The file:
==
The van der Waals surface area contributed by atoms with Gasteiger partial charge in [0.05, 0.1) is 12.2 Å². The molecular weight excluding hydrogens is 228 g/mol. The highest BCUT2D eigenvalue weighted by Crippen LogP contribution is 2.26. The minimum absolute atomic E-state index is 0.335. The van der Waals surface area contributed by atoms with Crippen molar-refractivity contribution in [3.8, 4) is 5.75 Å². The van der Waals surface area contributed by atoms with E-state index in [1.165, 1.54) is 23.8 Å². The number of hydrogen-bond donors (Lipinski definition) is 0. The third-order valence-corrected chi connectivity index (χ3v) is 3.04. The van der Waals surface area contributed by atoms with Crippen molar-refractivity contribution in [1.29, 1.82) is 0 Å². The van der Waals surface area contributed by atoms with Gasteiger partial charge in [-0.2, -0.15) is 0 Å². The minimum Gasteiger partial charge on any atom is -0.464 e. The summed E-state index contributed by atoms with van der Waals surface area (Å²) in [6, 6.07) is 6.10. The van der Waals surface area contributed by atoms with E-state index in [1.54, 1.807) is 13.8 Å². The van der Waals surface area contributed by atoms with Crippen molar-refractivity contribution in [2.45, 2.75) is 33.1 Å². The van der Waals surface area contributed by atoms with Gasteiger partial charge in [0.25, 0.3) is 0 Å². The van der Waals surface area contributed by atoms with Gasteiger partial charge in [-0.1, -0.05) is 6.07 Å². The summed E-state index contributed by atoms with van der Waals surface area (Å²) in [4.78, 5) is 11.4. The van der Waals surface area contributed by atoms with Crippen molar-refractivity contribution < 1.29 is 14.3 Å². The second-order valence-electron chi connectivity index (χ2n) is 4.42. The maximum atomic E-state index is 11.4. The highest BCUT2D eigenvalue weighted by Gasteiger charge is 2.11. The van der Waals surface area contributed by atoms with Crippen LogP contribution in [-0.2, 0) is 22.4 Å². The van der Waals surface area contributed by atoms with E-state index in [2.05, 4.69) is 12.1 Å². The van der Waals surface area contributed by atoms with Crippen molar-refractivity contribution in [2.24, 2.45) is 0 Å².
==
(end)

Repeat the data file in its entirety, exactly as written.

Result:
The van der Waals surface area contributed by atoms with Gasteiger partial charge in [0.05, 0.1) is 12.2 Å². The molecular weight excluding hydrogens is 228 g/mol. The highest BCUT2D eigenvalue weighted by Crippen LogP contribution is 2.26. The minimum absolute atomic E-state index is 0.335. The van der Waals surface area contributed by atoms with Crippen molar-refractivity contribution in [3.8, 4) is 5.75 Å². The van der Waals surface area contributed by atoms with E-state index in [1.165, 1.54) is 23.8 Å². The number of hydrogen-bond donors (Lipinski definition) is 0. The third-order valence-corrected chi connectivity index (χ3v) is 3.04. The van der Waals surface area contributed by atoms with Crippen molar-refractivity contribution in [1.29, 1.82) is 0 Å². The van der Waals surface area contributed by atoms with Gasteiger partial charge in [-0.2, -0.15) is 0 Å². The minimum Gasteiger partial charge on any atom is -0.464 e. The summed E-state index contributed by atoms with van der Waals surface area (Å²) in [6, 6.07) is 6.10. The van der Waals surface area contributed by atoms with E-state index in [1.54, 1.807) is 13.8 Å². The van der Waals surface area contributed by atoms with Crippen molar-refractivity contribution in [2.45, 2.75) is 33.1 Å². The van der Waals surface area contributed by atoms with Gasteiger partial charge in [0.25, 0.3) is 0 Å². The van der Waals surface area contributed by atoms with Gasteiger partial charge in [-0.1, -0.05) is 6.07 Å². The summed E-state index contributed by atoms with van der Waals surface area (Å²) in [4.78, 5) is 11.4. The van der Waals surface area contributed by atoms with Crippen molar-refractivity contribution < 1.29 is 14.3 Å². The second-order valence-electron chi connectivity index (χ2n) is 4.42. The maximum atomic E-state index is 11.4. The highest BCUT2D eigenvalue weighted by Gasteiger charge is 2.11. The van der Waals surface area contributed by atoms with Crippen LogP contribution in [-0.2, 0) is 22.4 Å². The van der Waals surface area contributed by atoms with E-state index in [2.05, 4.69) is 12.1 Å². The van der Waals surface area contributed by atoms with Crippen molar-refractivity contribution in [2.24, 2.45) is 0 Å².